Senate President Joe Negron is a big supporter of criminal justice reform. He issued a statement after the vote, saying,

“In too many cases, we have become a society where law enforcement officers are brought in to referee the day-to-day challenges of raising children. This legislation strikes an appropriate balance between public safety and decriminalizing the mistakes of adolescents.”

 

Capitol Reax: Opening Day of the 2017 Legislative Session

The 2017 Legislative Session kicked off Tuesday with Gov. Rick Scott’s penultimate “State of the State” address, and speeches from Senate President Joe Negron and House Speaker Richard Corcoran.

“This session represents Florida’s best chance yet for solving an ongoing environmental catastrophe that affects millions of Floridians.

For nearly 20 years, scientists have agreed that a southern reservoir will reduce harmful discharges from Lake Okeechobee to our coastal waterways, rehydrate America’s Everglades and Florida Bay, and help meet the growing water needs of 8 million Floridians in the years ahead.

Senate President Joe Negron, Senator Rob Bradley and Representative Thad Altman are to be congratulated for their leadership. We look forward to working with them, along with House Speaker Richard Corcoran and Governor Rick Scott. We are hopeful that this critical water infrastructure project becomes a reality.” – Everglades Foundation CEO Eric Eikenberg

 “AIF congratulates Governor Rick Scott on all of his accomplishments outlined in his State of the State address today, and supports his business-friendly agenda for the coming year.

Since the day the Governor took office, he has promised Floridians that he would grow our job base, cut our taxes and create an environment where new businesses want to locate, stay and contribute to our economy.  Our Governor has done just that for our Florida families.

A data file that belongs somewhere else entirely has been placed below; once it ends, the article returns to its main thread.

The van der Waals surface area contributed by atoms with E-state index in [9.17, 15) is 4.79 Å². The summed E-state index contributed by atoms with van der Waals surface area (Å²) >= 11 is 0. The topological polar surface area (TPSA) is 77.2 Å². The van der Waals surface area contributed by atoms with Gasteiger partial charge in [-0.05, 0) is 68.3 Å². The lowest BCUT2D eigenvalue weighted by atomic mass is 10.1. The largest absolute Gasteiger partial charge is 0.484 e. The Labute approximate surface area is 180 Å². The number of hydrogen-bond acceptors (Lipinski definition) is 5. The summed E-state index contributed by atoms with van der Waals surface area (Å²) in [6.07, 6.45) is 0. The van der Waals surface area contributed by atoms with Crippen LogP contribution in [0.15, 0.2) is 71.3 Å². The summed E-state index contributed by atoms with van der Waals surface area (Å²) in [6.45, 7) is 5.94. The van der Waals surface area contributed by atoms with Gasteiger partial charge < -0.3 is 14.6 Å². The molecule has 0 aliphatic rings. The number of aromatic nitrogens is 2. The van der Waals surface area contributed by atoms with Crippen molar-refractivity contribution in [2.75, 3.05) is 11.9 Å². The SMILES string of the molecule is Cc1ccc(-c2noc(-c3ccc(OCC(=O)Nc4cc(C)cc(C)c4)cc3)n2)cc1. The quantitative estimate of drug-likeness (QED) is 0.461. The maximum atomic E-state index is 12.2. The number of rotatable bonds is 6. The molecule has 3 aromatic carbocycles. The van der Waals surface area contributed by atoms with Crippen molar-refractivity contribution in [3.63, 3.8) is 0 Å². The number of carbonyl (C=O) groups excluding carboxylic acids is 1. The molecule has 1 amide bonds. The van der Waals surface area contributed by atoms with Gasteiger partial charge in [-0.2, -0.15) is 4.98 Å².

This legislative session, AIF and our members stand with Governor Scott in ensuring Florida job creators are excelling and Florida families are benefitting from a pro-business environment in their home state.  AIF congratulates Governor Scott and the Florida Legislature on making Florida one of the best places to do business in the United States.” — AIF President & CEO Tom Feeney

“After 20 years of Republican state government control, it’s clearer now more than ever that the status quo is not working for the people of Florida. 44 percent of households across the state struggle to make ends meet; our infrastructure is ill-equipped to meet the demands of our ever-growing population; the income gap is among the widest in the country; and the state’s pre-K program is shamefully underfunded by $400 million.

And yet in the latest display of misplaced Tallahassee priorities, Gov. Scott heralds more corporate tax breaks as the path forward at the expense of small businesses and communities across the state. Lawmakers must stop rewarding their special interest campaign contributors and instead focus on the real issues that impact everyday Floridians’ lives.

When lawmakers fund public education, our children will be better prepared to join the workforce. When we put more money in Floridians’ pockets, they will spend it at small businesses in their communities, helping boost our economy. When we maintain safe highways and roads, Florida will be that much more productive and economically competitive.